My research deals broadly with the early modern history of European political thought, and sits at the intersection of political theory, intellectual history, and feminist theory. I am interested in seeing how historical perspectives can help us think through contemporary political problems or questions, in two ways. First, by reminding us of forgotten, alternative ways of thinking, and second, by showing us what we take for granted in political theory today. In my research, I show why going beyond the canon and taking into account neglected voices in history––in my case, primarily women’s voices––is a promising way of doing this.
I am currently working on two projects. The first derives from my doctoral dissertation at Oxford and focuses on the recovery of a counter-intuitive theory of partisanship through engagement with the works of two eighteenth-century English political thinkers and partisans, Mary Astell and Catharine Macaulay.
My second project focuses on the history of the concept of ambition and its relation to politics, with a special interest in female ambition. There is a standard narrative that says that ambition used to be a Christian sin, and then transformed into the virtue it is today. I want to question this narrative. What was the political function of hailing someone as ambitious––did it serve as a marker of exclusion and inclusion? Is this different from today, or perhaps more similar than we might think? In other words, who was “allowed” to be ambitious and who was not, and why?
Beyond this, I am also interested in the history of the concept of political friendship, the methodologies and practice of feminist history of political thought, and Kantian moral philosophy.
“Mary Astell on Moderation: The Case of Occasional Conformity” The European Legacy 2023. Special issue “Recovering Moderation” eds. Aurelian Craiutu, Nicholas Mithen, Alexander Smith. (peer reviewed)
'Ahead of her time.' Review of Max Skjönsberg's Catharine Macaulay: Political Writings (2023). Times Literary Supplement. April 28, 2023.
1. Paper on friendship in the history of political thought
2. Paper on feminist history of political thought and its methodologies
1. “Catharine Macaulay, Radicalism, and the Glorious Revolution of 1688-89,” accepted for publication in Radical Republicanism in Early Modern Europe, eds. Anna Becker, Alessandro Mulieri and Nicolai van Eggers, Brill.
2. “‘Fortunate enough to fit into this world’? Maria von Herbert on Life and Death,” co-authored with Mara van der Lugt (St Andrews), intended for publication in Kant and Maria von Herbert: Friendship, Trust, and the Meaning of Life. Sources and Critical Explorations, eds. Jens Timmermann and Bernhard Ritter, Oxford University Press.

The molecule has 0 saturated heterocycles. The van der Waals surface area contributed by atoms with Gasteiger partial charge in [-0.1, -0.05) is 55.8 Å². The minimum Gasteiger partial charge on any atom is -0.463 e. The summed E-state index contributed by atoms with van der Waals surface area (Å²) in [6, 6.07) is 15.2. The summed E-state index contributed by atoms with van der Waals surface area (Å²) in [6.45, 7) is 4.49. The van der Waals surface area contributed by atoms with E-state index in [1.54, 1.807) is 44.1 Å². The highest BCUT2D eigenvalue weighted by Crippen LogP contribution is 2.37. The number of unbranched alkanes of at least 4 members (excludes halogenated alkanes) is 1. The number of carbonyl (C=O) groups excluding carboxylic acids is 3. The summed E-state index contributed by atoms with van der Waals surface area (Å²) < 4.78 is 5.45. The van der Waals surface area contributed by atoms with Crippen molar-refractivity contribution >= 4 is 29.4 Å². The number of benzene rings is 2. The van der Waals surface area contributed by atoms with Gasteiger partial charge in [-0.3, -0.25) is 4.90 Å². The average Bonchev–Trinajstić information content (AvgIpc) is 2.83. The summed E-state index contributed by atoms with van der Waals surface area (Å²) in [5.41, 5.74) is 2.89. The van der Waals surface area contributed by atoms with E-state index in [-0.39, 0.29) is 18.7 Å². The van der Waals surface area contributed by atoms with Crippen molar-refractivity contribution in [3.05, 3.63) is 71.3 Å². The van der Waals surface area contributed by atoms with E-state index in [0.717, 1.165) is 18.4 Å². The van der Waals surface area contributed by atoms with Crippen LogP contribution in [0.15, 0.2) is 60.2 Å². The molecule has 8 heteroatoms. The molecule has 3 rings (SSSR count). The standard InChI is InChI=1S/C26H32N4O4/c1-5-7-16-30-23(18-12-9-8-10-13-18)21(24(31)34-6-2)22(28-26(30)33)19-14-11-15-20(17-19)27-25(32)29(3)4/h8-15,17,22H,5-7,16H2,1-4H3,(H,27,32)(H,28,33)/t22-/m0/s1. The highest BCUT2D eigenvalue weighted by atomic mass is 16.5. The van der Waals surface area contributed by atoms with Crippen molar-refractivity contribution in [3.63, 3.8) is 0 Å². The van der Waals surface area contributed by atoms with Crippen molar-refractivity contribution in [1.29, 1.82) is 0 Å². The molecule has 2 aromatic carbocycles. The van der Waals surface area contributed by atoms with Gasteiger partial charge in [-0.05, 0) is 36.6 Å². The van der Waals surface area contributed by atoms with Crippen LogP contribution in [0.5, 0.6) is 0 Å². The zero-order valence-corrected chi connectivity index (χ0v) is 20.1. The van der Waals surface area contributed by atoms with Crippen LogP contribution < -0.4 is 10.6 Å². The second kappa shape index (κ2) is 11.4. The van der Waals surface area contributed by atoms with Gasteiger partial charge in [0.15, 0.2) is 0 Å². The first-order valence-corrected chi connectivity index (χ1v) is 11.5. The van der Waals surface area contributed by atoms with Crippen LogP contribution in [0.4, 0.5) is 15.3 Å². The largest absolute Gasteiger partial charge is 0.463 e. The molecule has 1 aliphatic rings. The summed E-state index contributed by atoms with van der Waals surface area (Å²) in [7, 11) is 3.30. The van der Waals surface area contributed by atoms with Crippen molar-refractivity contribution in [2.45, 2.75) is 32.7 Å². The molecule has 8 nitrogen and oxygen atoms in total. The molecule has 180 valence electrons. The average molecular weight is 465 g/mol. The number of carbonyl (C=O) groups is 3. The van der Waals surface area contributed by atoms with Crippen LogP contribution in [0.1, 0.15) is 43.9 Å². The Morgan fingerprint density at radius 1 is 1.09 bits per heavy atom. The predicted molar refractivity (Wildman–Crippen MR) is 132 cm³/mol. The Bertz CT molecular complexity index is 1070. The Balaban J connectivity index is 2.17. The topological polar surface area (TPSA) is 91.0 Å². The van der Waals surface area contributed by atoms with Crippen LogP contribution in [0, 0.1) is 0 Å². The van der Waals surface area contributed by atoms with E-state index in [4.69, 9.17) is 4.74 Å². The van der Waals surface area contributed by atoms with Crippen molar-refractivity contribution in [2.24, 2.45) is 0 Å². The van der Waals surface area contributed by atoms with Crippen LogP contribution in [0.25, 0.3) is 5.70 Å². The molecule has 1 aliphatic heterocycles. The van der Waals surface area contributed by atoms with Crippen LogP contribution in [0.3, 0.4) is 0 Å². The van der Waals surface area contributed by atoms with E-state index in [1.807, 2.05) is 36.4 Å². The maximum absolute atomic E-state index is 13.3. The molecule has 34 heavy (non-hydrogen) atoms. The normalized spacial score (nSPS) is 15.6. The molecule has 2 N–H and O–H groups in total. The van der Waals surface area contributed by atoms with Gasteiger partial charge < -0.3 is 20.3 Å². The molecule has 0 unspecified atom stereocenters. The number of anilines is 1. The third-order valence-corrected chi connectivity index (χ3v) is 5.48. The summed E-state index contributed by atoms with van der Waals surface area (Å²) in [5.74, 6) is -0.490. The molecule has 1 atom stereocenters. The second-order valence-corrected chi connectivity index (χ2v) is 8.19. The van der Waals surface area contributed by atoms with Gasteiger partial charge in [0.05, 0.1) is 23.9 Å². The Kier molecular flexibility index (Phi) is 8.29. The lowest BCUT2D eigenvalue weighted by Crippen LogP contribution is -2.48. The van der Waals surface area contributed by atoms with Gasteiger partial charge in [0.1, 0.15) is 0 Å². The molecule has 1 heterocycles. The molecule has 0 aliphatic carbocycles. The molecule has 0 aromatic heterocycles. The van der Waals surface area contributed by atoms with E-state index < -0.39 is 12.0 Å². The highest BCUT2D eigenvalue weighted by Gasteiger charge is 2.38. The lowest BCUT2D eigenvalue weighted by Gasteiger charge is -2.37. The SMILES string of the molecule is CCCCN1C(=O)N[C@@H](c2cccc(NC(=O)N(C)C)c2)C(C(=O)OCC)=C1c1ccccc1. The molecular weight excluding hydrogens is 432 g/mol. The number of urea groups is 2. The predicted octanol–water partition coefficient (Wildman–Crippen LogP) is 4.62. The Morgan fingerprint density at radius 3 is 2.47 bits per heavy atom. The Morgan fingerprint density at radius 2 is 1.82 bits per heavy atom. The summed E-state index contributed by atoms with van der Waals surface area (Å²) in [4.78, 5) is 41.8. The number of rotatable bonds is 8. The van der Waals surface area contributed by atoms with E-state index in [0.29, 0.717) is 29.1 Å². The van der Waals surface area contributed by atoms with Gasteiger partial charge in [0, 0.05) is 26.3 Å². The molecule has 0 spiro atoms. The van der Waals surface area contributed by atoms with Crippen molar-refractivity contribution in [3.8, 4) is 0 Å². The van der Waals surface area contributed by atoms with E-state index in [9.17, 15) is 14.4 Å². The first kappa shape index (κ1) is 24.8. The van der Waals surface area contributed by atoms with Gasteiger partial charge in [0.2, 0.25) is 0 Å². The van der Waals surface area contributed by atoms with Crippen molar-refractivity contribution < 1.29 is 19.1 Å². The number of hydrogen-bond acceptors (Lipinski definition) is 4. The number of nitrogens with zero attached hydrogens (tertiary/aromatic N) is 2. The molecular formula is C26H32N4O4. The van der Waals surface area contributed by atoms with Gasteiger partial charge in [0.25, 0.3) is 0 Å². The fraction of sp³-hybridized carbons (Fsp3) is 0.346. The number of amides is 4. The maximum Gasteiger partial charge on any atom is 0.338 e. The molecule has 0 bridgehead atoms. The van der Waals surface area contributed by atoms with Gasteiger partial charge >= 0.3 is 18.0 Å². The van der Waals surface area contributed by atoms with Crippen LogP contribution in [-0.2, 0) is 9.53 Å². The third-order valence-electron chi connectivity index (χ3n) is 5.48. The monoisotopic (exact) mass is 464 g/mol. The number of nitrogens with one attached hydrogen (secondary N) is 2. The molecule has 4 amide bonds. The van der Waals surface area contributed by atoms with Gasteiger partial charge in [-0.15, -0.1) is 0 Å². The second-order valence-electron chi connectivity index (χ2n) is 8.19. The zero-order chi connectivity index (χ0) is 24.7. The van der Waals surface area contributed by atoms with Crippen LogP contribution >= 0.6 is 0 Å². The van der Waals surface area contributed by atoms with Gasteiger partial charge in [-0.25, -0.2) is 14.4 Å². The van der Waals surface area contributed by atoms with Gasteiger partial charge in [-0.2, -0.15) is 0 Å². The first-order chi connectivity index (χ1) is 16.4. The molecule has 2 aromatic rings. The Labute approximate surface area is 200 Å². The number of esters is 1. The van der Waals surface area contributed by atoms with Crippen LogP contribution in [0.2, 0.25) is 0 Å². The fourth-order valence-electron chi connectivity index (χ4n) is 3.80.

3. “Mary Astell on Ambition, Rank, and Talent"
Political theorists often take disagreement to be at the heart of politics. Yet both public and scholarly commentators worry that too much of it threatens the very existence of liberal democracy. So how should we talk and relate to one another in politics? And when we disagree, how should we deal with this disagreement? These difficult and important questions have occupied political philosophers for centuries. Today, the answer to these questions is increasingly something along the lines of “politeness,” “respect,” “reasonableness,” and “friendship”.
Partisan Virtue presents an alternative answer to the question of how partisans should behave towards one another and what they should do in the face of disagreement. I do so by recovering a counterintuitive and highly original way of thinking about partisanship that is not grounded in politeness, reasonableness, and friendship. Building on but also innovating feminist histories of political thought, I find this perspective on partisanship in two English female eighteenth-century thinkers and vocal partisans: the Tory conservative and “first English feminist” Mary Astell (1666–1731) and the widely admired “first female historian” and radical republican Catharine Macaulay (1731–1791). Both claimed that politeness, reasonableness, and friendship were not partisan virtues, for they risked the exclusion of controversial, yet important, political voices.
Instead, Astell and Macaulay argued that partisans should debate passionately and even impolitely, motivated by a conviction of the truthfulness of their political beliefs. They should disagree openly, not only with their opponents but also with their co-partisans. The reason we do not find this novel perspective on partisanship in the political thought of canonical men, I argue, is because as women Astell and Macaulay were not straightforwardly or automatically included in politics. In other words, their unexpected approach to partisanship was deeply informed by their own exclusion. By recovering Astell and Macaulay’s partisan voices, Partisan Virtue not only brings to the fore two unduly neglected figures in the history of political thought, but also enriches our contemporary understanding of partisanship.